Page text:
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Last Word


The Lean Journey

Once in a while, MMI publishes something that we would rather have back. Such was the case with the April lead story, “Lean Manufacturing Takes Hold.” From this article, a reader might have thought that lean manufacturing is just beginning in the EMS industry. Of course, this is not the case. Lean manufacturing techniques in one form or another were used in the industry during part of the 1990s. A more appropriate headline would have been something like “Lean Manufacturing Moves to the Next Phase.” Although the headline missed its mark, the essential point of the article did not. Lean initiatives can lead to big strides in operating performance.

If the industry has known about lean techniques for a long time, what is so important about the current wave of lean initiatives? Sure, lean basics such as pull-based production, continuous flow, short set-up times, and WIP reduction are now widely adopted in the EMS industry. What is new is that EMS providers are now applying lean techniques systematically, not just within their plants but throughout their supply chains.

For OEM customers, lean manufacturing is music to their ears. With lean providers supplying them product on demand, they can act like super-efficient Dell. If a lean system is working as advertised, then there should be less inventory exposure in the chain. That means less inventory risk for OEMs concerned about avoiding the inventory glut of 2001 and 2002.

But to reduce inventory risk, a lean system must operate with shortened lead times for materials. A provider can have the most efficient lean system in the world within the four walls of a plant, but demand swings can result in excess inventory if components are bought too far in advance. Lately, component lead times in general have been moving out in response to improving demand. That spells trouble for a company trying to implement a lean system within its supply base. Since wafer starts cannot be ramped up and down on short notice, someone must hold component inventory for a lean system to work. In the current climate, however, suppliers have less incentive to comply with the needs of a lean system.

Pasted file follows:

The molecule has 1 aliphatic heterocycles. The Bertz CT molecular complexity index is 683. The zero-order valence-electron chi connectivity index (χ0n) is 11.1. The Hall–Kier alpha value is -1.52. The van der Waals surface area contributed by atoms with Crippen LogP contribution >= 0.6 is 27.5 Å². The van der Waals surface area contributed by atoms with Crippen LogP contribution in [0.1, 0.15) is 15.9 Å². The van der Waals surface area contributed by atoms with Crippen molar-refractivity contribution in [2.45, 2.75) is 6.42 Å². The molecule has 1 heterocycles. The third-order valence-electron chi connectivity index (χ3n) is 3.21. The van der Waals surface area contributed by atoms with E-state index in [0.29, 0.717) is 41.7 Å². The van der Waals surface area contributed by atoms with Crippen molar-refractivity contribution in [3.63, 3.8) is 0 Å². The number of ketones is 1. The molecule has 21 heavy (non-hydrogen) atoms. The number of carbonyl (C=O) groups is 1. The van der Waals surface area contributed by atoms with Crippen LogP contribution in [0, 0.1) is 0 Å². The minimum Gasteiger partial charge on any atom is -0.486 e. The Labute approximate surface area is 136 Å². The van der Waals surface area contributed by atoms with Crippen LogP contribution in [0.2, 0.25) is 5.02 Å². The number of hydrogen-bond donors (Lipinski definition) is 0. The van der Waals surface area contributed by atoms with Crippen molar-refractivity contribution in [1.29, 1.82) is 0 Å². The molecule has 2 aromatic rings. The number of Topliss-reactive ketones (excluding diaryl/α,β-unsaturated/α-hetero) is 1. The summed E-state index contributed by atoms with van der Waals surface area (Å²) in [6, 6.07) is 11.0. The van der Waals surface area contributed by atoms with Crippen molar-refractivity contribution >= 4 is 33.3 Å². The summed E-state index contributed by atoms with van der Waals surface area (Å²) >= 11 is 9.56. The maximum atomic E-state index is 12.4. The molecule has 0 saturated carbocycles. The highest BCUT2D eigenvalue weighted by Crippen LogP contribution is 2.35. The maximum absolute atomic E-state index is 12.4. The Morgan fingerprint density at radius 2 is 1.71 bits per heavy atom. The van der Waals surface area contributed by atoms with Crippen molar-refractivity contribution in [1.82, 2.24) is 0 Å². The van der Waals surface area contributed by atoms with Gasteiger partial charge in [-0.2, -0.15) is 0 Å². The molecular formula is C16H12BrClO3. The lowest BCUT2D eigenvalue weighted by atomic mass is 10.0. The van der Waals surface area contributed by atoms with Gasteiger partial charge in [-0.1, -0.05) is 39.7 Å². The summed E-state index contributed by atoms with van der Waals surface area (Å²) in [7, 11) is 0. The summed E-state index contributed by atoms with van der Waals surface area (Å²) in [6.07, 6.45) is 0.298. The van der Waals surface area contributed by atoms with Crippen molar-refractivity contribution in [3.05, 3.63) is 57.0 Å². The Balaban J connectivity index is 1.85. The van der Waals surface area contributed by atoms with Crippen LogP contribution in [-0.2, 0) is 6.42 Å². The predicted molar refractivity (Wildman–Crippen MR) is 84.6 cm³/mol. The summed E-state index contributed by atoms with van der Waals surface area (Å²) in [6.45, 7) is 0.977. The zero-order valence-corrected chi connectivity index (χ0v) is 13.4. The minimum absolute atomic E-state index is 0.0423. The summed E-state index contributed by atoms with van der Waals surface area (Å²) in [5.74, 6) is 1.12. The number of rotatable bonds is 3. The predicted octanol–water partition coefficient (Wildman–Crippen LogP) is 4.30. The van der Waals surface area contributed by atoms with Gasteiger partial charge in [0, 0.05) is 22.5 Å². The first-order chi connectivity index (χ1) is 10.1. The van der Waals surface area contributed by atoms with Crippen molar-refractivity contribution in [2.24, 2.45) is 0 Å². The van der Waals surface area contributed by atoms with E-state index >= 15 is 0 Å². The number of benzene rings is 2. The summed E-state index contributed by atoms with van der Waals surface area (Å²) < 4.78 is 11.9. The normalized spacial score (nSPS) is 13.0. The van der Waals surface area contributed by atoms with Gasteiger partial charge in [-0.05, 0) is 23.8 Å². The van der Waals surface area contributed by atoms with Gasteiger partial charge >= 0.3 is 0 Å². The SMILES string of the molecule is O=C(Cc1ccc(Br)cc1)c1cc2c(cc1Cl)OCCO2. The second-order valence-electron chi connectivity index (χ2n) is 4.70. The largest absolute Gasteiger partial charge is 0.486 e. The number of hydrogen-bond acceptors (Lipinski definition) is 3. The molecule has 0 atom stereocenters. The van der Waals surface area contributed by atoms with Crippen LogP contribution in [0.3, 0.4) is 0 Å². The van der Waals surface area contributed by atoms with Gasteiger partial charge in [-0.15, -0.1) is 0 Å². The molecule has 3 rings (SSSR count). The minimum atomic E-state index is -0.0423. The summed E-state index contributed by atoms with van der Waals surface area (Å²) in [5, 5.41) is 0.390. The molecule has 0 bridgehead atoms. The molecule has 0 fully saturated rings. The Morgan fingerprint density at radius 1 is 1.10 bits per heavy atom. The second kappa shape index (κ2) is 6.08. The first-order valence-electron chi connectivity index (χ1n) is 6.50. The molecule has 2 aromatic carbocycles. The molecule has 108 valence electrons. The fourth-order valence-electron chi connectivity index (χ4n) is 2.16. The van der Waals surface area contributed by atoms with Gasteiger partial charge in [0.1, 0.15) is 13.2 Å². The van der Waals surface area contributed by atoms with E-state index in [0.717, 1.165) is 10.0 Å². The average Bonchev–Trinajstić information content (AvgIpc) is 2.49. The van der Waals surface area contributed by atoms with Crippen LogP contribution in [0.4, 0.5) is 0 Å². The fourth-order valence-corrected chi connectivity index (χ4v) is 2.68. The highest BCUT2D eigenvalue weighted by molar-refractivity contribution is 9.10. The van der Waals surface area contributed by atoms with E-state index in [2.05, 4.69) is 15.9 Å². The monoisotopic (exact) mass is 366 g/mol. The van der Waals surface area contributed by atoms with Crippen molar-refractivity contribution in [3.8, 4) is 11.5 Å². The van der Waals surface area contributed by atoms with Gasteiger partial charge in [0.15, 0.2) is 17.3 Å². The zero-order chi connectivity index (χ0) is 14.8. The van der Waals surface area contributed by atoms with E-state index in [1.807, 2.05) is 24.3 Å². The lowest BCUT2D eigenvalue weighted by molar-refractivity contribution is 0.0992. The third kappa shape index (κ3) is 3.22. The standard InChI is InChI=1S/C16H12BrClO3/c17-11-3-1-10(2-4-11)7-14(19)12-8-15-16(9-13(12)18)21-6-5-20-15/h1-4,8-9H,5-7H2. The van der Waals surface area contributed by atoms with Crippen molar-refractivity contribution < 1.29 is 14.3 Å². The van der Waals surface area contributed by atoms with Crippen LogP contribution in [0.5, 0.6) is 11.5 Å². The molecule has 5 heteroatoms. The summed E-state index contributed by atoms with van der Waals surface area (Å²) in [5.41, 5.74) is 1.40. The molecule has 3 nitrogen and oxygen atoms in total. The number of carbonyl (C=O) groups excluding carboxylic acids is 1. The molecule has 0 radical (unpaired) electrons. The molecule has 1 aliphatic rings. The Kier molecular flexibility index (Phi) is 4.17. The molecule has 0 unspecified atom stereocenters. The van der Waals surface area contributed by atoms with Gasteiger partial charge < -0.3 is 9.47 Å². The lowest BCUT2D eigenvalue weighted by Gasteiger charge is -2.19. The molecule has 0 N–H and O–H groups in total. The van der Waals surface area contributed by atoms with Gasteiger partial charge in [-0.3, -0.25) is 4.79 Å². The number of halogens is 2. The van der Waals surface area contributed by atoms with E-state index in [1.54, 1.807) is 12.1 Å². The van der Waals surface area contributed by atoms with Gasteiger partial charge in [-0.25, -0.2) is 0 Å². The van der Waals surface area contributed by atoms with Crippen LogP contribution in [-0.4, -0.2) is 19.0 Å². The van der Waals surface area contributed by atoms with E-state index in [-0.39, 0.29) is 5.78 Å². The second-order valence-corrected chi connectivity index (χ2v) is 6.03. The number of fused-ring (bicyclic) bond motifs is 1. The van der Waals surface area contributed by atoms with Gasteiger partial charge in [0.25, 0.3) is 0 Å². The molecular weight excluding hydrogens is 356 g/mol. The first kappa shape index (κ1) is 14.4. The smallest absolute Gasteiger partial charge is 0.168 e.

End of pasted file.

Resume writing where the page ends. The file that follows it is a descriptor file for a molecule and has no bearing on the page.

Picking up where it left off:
The providers most able to surmount this obstacle may well be smaller players with a few facilities at most and a supply base primarily made up of distributors. Distributors are equipped to maintain component buffers that a lean manufacturer can draw upon on short notice. Smaller players can also focus their lean efforts on a few plants, while large providers must contend with many sites. In the world of lean manufacturing, bigger is not necessarily better.

The April lead story identified three large providers with lean initiatives underway. But smaller players have also adopted lean manufacturing, and this writer recently happened upon three examples – MEC, Micro Dynamics, and the Morton Division of Preco Electronics.

Lean practitioners will often say that lean is a journey, not a destination. That journey has now reached the next stage – the supply base.

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MMI June 2004